Tuesday, May 21, 2013

Tracking down a year

So I got a call from a state librarian.  She had a pamphlet from our city about a Lumberman Days event that had been held.  It had the dates (October 17-20), but not the year.  She had a guess as to what decades, but she really wanted a concrete decade, if not year.

Using our past year indexes (which are indexed by subject, and since this was held by a historical society, there was a subject for that), we were able to track down one of the years the event had been held (1976).  From there, using the dates the event said, we knew that it wasn't the right year for this event.

So, using a perpetual calendar, we were able to find out what days those dates were.  So Thurs-Sunday, and from there, we were able to pinpoint a year.

Once we had a year from the perpetual calendar (1974), we were able to go back to our indexes for 1974, go to the historical society subject and find the articles that pertained to the Lumberman Days.  When we found the articles, we were able to confirm the dates, and therefore the year.

All in all, it took just over an hour, between helping other patrons, tracking down the info and using the indexes, which are paper.  Our digital indexes don't start until 1994, although I'd really like to index the indexes.

Saturday, May 18, 2013

Kickstarter: Not a Reference Request

A movie theatre local to me has started a kickstarter project to save the theatre.  It's trying to go digital, which is extremely expensive for a small-town theatre.

Help save this theater by pledging or/and sharing the link with your friends, family and network.

Become a Movie Hero for the Vassar Theatre

Friday, May 17, 2013

Advice vs Information

As a librarian, I'm prohibited from giving out legal advice.  I can understand why.  A person could get into a lot of trouble if they were given incorrect advice.

As a librarian, I can give out information.

The line between advice and information can be quite fuzzy.

A question like "I'm getting a divorce, and I need a lawyer.  Do you know a good one?" can be both informative and include advice.  As a librarian, I would answer this question one way.  With the information.  Such as, "here's a list of local lawyers, a legal help group and the web address to a great legal help website, Michigan Legal Help".

The advice is the part where you say "oh, I've heard Gary Doe is a great lawyer".  Don't do that.  As a librarian, you can't give advice.

You stick to information, which is something that you can tell everyone, no matter what side of the question they ask.  Such as where legal help books would be, how to find a statute, a list of lawyers, help finding a certain form for court that the judge has requested.  Those are all information that we can give out.

A tip to knowing whether something is advice or information is this: if it starts with 'should I...' or 'is this a good idea'...those are both advice.  You might be able to move those around, flip around the question to turn it from advice to information by rephrasing the question posed, though.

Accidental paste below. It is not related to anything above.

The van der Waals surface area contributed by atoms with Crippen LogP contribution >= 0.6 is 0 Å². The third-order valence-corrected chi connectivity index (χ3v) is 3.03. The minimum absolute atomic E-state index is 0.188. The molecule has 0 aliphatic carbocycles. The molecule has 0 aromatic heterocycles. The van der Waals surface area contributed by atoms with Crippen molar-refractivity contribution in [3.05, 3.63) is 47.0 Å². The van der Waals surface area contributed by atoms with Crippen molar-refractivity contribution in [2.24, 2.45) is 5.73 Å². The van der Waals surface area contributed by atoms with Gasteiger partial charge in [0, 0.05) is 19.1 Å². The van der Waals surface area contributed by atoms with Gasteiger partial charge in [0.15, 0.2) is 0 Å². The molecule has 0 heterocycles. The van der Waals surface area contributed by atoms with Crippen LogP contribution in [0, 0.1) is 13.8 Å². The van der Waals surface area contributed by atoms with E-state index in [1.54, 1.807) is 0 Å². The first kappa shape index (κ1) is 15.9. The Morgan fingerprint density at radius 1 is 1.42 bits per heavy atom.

Wednesday, May 15, 2013

Nook & Overdrive: Authorization

I had a patron come in yesterday with her Nook and laptop.  She couldn't get a book to transfer from her laptop to the Nook.  She'd had her brother look at it, and according to him, whatever was wrong was our fault.

It too me, quite literally, less than a minute to figure out what was wrong.

Simple fix: she hadn't authorized her Adobe Digital Editions.  I got it authorized, and easily transferred a book from laptop to Nook.

Saturday, May 11, 2013

Overdrive: returning audio books early

So, I figured out that now, with the new updates, you can return audio books early.

If they're MP3, you can either return them through your account if you haven't downloaded them, or through the OMC if you've already downloaded them.

If they're WMA, you can only return them early if you haven't downloaded them through your account.  If you've already downloaded them, then you're out of luck, unfortunately.

Monday, May 6, 2013

Overdrive Error: Kindle book showing up in 'pending delivery'

I had a patron come inside today with a weird problem with her Kindle Fire.  She'd tried to download a book, and it wouldn't show up on her Fire.

I walked myself through it, but nothing I tried worked.  Turning off the wifi, syncing the Fire, nothing.  No matter what I did, the book sat in the 'pending delivery' part of the 'manage your kindle' section.

I had to hand it over to my co-worker, who works with Overdrive much more than I, but even he couldn't figure it out.  Seems like an e-mail to Overdrive is in order if our searches come up empty.

Wednesday, May 1, 2013

Currently Reading

Listening to: Pale Demon by Kim Harrison.  It's the 8th book in the Rachel Morgan series, read by Marguerite Gavin.  I've read the series (multiple times!), but it's my first time listening to it all the way through.  In this book, Rachel has to get from Cincinnati to LA in three days to get her shunning removed.

Reading: Below Stairs by Margaret Powell (if you like the show 'Upstairs, Downstairs', this is the book for you!

Also reading: Women of the Frontier by Brandon Marie Miller.  I love her books.  Even though they're geared towards YA/J age groups, they are well written.  And despite me having read a wide range of non-fiction books about the 'wild west', she's popping in with new facts and tidbits that I just adore.

Playing: going between Mass Effect 3 (I'm a Kaidan and Garrus fan all the way!) and Fallout New Vegas.